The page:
8 
a 

o 






Evaporation. 


iS 


albuminoid. 




Year. 


1 


a 


i 


1 

■q 


T3 

a 

01 

Q. 

CO 


en 
O 

2 


i 
2 


03 


1898, 


.64 


4.18 


2.00 


.0064 


.0372 


.0309 


.0063 


.18 


.0050 


.0003 ; 


.66 


0.8 


1899, 








.44 


4.32 


1.72 


.0071 


.0298 


.0229 


.0069 


.23 


.0048 


.0002 


.54 


1.2 


1900, 








.40 


4.31 


1.56 


.0168 


.0324 


.0211 


.0113 


.25 


.0024 


.0003 


.52 


1.0 


1901, 








.42 


4.52 


1.67 


.0147 


.0232 


.0158 


.0074 


.19 


.0050 


.0005 


.45 


1.7 


1902, 








.36 


4.12 


1.45 


.0068 


.0224 


.0179 


.0045 


.24 


.0054 


.0002 


.43 


1.2 


1903,1 








.39 


3.84 


1.37 


.0076 


.0225 


.0181 


.0044 


.24 


.0043 


.0002 


.52 


1.0 


1904, 








.40 


4.17 


1.57 


.0086 


.0247 


.0189 


.0058 


.26 


.0068 


.0002 


.53 


1.2 


1908, 








.46 


6.82 


2.31 


.0075 


.0277 


.0174 


.0103 


.33 


.0038 


.0003 


.57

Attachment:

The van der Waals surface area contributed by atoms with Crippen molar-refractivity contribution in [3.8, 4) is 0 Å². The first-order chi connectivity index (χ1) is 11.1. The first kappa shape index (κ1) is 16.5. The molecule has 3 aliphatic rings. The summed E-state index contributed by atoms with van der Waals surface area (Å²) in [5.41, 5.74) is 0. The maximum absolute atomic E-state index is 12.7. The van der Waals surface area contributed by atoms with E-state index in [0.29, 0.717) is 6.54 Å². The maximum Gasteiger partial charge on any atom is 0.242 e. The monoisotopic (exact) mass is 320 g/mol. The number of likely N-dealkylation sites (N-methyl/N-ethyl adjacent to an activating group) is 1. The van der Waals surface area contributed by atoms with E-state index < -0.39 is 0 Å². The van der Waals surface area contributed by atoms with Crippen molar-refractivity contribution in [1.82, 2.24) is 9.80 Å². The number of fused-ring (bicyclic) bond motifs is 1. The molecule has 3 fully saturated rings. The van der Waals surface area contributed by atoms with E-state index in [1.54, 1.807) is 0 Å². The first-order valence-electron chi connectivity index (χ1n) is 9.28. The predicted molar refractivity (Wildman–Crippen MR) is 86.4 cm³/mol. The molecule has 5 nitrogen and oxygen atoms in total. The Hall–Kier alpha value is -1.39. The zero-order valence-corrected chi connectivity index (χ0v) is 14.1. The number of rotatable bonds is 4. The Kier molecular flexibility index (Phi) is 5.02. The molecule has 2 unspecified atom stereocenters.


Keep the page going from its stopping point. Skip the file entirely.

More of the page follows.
- 


1909, 








.40 


5.48 


1.99 


.0087 


.0275 


.0219 


.0056 


.37 


.0077 


.0003 


.56 


- 


1910, 








.40 


6.20 


2.27 


.0104 


.0334 


.0246 


.0088 


.42 


.0032 


.0004 


.53 


- 


1911,1 








.50 


5.92 


2.09 


.0180 


.0308 


.0240 


.0068 


.41 


.0067 


.0002 


.66 


- 


1912,» 








.41 


7.35 


2.40 


.0152 


.0397 


.0272 


.0125 


.52 


.0025 


.0004 


.59 


- 



1 Four months. 



2 Two months. 



No. 34.] 



EXAJVIINATION OF RIVERS. 



247 



Taunton Rivee. 
A general statement of the condition of this river in the year 1912 
will be found on page 45. 

tauntox river. 

Chemical Examination of Water from Taunton River. — Averages for 
Six Months, from June to November, inclusive. 

Taunton River, below Taunton. 

[Parts in 100,000.] 



Year. 



1898, 

1899, 

1900, 

1901, 

1902,1 

1903, 

1904, 

1906,2 

1907,3 

1908, 

1909, 

1910, 

1911, 

1912, 



O 



1.56 

.93 

.71 

1.01 

.94 

.96 

.95 

1.41 

.94 

.73 

.90 

1.04 

1.04 

1.17 



Residue on 
Evaporation. 



o 



6.64 

6.31 

6.89 

6.15 

6.92 

7.06 

6.49 

7.37 

7.16 

7.66 

12.97 

19.62 

9.65 

10.35 



a 
ti 

tn bC 
Oi-c 

1^ 



3.30 
2.48 
1.91 
2.45 
2.36 
2.60 
2.60 
3,11 
2.62 
2.52 
3.87 
5.69 
2.80 
2.95 



Ammonia. 



ALBUMINOID. 



o 
H 



> 



0109 
0176 
,0205 
,0293 
,1902 
,0542 
,0855 
,0401 
,1031 
,0469 
,0416 
,0658 
,0385 
,0461 



T3 

a 
p. 



,0345 


,0314 


,0317 


,0279 


,0286 


.0258 


,0275 


,0255 


,0363 


.0308 


,0270 


.0234 


,0319 


,0264 


,0385 


,0331 


,0343 


,0282 


,0278 


.0226 


,0303 


,0263 


.0376 


,0305 


,0330 


,0270